In 1997 there was a change in the Vietnamese party and state leadership: in September Tran Duc Luong became president, Phan Van Khai (* 1933, † 2018) head of government and in December Le Kha Phieu (* 1931) general secretary of the CPV. The new leadership, which also released dissidents as part of a mass amnesty (1998), confirmed its intention to continue the economic reform process, which, however, made slow progress. In January / February 2001 and April 2004 serious ethnic and social unrest broke out in the mountain regions of the provinces of Gia Lai and Dak Lak where there are minorities. In April 2001, Le Kha Phieu became President of the National Assembly, who was considered to be a reformer Nong Duc Manh (* 1940) replaced as General Secretary of the KPV.

The Xth Party Congress of the CPV in April 2006 confirmed Nong Duc Manh in office. The new Prime Minister was Nguyen Tan Dung (* 1949) on June 27, 2006, and the new President Nguyen Minh Triet (* 1942). On June 20, 2007, he was the first head of state of socialist Vietnam to visit the USA. The previous year, US President G. W. Bush Payed a visit to Vietnam. In the run-up to the parliamentary elections on May 20, 2007, the regime cracked down on dissidents with the utmost severity. The rapid rise in the cost of living, especially the extremely high prices for the staple food rice – at the same time an important export good – led to protests and strikes in the summer of 2008. The strong economic growth of the past few years had also led to shortages in labor as well as in transport and energy supply. On December 31, 2008, an agreement was reached with the People’s Republic of China on the marking of the common border. The Spratley and Paracel Islands in the South China Sea, which are disputed between the two states, are excluded from this agreement.

The XI. The CPV’s party congress took place in January 2011: Nguyen Phu Trong took over the leadership of the party as the new General Secretary of the Central Committee. Truong Tan Sang became the new president on July 25, 2011 (* 1949). Prior to this, regular parliamentary elections had been held on May 22, 2011. In the context of foreign policy, a partnership agreement was signed with the EU in 2012. On November 28, 2013, the National Assembly passed an extensive constitutional revision. The associated hopes for far-reaching political changes were not fulfilled, and the leading role of the CPV remained untouched. In 2014, tensions with the People’s Republic of China escalated because of the unresolved sovereignty claims over the Spratley and Paracel Islands. After China towed an oil rig off the Paracel Islands on May 1, 2014, Vietnam sent boats to prevent the platform from being anchored. The boats were attacked and rammed by the Chinese ocean tugs with water cannons. In mid-July 2014, China withdrew the controversial oil platform. The territorial conflict in the South China Sea also overshadowed mutual relations in the period that followed. In 2015, Vietnam, inter alia, closed with the EU and the Trans-Pacific Partnership Free Trade Agreement. In July 2015, Nguyen Phu Trong was the first communist party leader in Vietnam to be received by US President B. Obama in the White House. In November 2015, Chinese President Xi Jinping addressed the Vietnamese National Assembly. From January 21 to 28, 2016, the XII. Communist Party congress held, at which far-reaching personnel decisions were made. Nguyen Phu Trong remained party leader. The new state president, succeeding Truong Tan Sang, was the previous security minister, Tran Dai Quang (* 1956, † 2018) on April 2, 2016.. The office of Prime Minister was taken over by the previous Deputy Prime Minister Nguyen Xuan Phuc (* 1954) , who was sworn in on April 7, 2016 after his confirmation by the National Assembly. After the death of President Tran Dai Quang in September 2018, the National Assembly elected party leader Nguyen Phu Trong as the new President. He was sworn in on October 23, 2018.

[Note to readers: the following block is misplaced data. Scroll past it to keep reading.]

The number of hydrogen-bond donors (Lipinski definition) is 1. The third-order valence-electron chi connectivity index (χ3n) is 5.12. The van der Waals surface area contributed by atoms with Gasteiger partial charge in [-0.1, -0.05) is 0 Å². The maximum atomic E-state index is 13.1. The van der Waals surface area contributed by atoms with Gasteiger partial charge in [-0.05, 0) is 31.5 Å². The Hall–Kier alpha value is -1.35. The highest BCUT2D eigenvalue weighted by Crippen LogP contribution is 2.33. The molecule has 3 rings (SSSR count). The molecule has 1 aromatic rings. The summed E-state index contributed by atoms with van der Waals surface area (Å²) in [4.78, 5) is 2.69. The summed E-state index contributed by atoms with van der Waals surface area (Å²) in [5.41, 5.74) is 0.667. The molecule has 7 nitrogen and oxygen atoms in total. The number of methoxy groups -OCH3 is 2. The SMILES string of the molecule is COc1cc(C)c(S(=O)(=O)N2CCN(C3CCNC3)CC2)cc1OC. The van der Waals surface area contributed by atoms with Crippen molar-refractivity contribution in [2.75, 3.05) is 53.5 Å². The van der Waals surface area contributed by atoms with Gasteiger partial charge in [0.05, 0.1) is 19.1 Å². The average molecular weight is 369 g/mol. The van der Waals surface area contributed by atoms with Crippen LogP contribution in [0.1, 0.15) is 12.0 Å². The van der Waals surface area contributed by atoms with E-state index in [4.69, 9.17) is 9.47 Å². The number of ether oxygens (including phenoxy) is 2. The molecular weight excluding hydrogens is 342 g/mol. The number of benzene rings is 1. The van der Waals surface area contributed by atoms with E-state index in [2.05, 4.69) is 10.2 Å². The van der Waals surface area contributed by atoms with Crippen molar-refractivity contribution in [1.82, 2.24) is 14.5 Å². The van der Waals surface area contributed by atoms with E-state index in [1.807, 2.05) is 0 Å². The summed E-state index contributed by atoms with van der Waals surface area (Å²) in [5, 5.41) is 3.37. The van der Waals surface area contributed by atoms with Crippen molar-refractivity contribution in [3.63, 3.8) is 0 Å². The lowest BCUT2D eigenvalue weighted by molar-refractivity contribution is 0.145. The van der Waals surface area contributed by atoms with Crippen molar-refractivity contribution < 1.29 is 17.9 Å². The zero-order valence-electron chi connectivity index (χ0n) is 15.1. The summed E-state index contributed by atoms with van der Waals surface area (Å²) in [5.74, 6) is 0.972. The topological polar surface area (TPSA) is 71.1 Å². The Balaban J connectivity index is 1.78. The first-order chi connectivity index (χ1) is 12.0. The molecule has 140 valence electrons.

The Reunified Vietnam